24th Meeting of Japanese Camps. A Series of 4 Online Meetings
Theme: “Why don’t you camp from now on?”
The 24th Meeting of Japanese Camps, held in 2020, took the form of four online meetings, where research papers were presented. Specifically, at the 4th meeting, that took place on November 14th 2020, special speeches were delivered by:
John Jorgenson (Past ICF President)
Jeff Bradshaw (Past CCA President / ICF Vice President)
Ruth Feng (CEO of Jingle International Education / ICF Board Member)
Tom Rosenberg (current chairman and CEO of the American Camp Association)
Masako Harigaya, ICF Board Member from Japan and former NCAJ President, invited the above-mentioned speakers to participate at this online event, to create some interaction with people from overseas.
Some participants said that the speeches were so moving that they were brought to tears.
Our Japanese speaking ICF members can access some of these research papers presented, and a collection of abstracts in the Resource Library of ICF Connect (research papers soon to be uploaded).
The 24th Camp Meeting Japan Online
Special Speeches by International Guest speakers
-Ideas and Encouragement from International Camp Friends-
John Jorgenson (Past President of ICF)
Jeff Bradshaw (Vice President of ICF / Past President of Canadian Camping Association)
Tom Rosenberg (President and CEO of the American Camp Association)
Ruth Feng (CEO of Jingle International Education / Board Member of ICF)
Feedback from the participants
About 80% were either [Very satisfied] or [Satisfied].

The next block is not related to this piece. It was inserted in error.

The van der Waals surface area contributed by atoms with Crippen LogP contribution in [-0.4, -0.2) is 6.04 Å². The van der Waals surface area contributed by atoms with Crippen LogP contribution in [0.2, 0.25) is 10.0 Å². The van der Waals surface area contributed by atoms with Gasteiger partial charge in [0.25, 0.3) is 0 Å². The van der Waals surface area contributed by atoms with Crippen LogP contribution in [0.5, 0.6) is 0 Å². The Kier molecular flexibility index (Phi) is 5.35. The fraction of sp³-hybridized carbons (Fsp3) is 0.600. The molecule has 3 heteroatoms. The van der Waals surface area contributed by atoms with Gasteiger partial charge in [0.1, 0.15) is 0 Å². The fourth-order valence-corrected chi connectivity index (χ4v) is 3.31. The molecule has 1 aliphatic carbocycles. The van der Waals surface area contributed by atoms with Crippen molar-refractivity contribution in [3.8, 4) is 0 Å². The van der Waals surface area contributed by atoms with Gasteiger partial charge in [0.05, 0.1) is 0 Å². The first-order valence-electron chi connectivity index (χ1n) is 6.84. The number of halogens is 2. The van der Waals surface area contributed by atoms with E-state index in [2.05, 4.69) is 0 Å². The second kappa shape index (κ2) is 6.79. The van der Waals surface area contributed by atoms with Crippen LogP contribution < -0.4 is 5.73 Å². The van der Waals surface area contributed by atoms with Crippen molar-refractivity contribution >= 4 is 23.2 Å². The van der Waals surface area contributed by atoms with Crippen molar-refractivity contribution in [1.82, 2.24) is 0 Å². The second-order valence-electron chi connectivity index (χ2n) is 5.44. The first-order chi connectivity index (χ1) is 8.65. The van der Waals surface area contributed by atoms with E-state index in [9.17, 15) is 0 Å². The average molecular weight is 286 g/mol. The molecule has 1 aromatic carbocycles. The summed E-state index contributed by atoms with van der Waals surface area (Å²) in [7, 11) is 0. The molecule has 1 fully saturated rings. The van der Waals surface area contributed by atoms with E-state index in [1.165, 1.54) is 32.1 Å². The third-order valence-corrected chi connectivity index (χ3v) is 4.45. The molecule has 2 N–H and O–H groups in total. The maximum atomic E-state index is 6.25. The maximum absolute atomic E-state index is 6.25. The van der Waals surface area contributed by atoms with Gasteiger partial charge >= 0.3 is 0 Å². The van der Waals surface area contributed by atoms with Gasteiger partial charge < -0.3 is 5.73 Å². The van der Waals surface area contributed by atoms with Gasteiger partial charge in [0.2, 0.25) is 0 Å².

Some of their comments included:
Each speaker’s story was thought-provoking and wonderfully inspiring to people who are involved in camps. I realized that we need to work together hand in hand with camp friends around the world and we need to convey the value of camping to everyone.
“Each child is important”, “listen to the inner voice and the little voice”, and “things that children need”, etc. These words impressed me the most. It was very empowering and gave me the opportunity to learn about the initiatives and ideas abroad. Because I usually work with children, this also gave me an opportunity to learn about the view of children abroad.
I was able to learn about global thinking and insights about different initiatives.
It was very good to see not only the situation in each country, and speakers used polite and warm words to convey their message about where the camping world should head towards the future.
I could clearly understand the connection between NCAJ and ICF.
The 24th Camp Meeting in Japan
National Camping Association of Japan (NCAJ)
The 24th Camp Meeting in Japan, the annual research forum of NCAJ, was held in a series of four sessions from June to December 2020. It was entirely an online event because of COVID-19.
This year, due to the effects of COVID, we were unable to hold camps across the board, so we decided on a theme for each session and discussed our opinions on the future of camps after COVID.
|How can we make camps work?
|Introduction of various initiatives in Japan and abroad
|How are you going to camp this summer?
|Discussions to solve not only COVID but also social issues and challenges surrounding camps.
|How did you run your camp this summer?
|Reports on camps that some NCAJ members or organizations have done this summer.
|How do you think we should go about running camps from now on?
|Special keynote speeches by international guests
Research presentations and workshops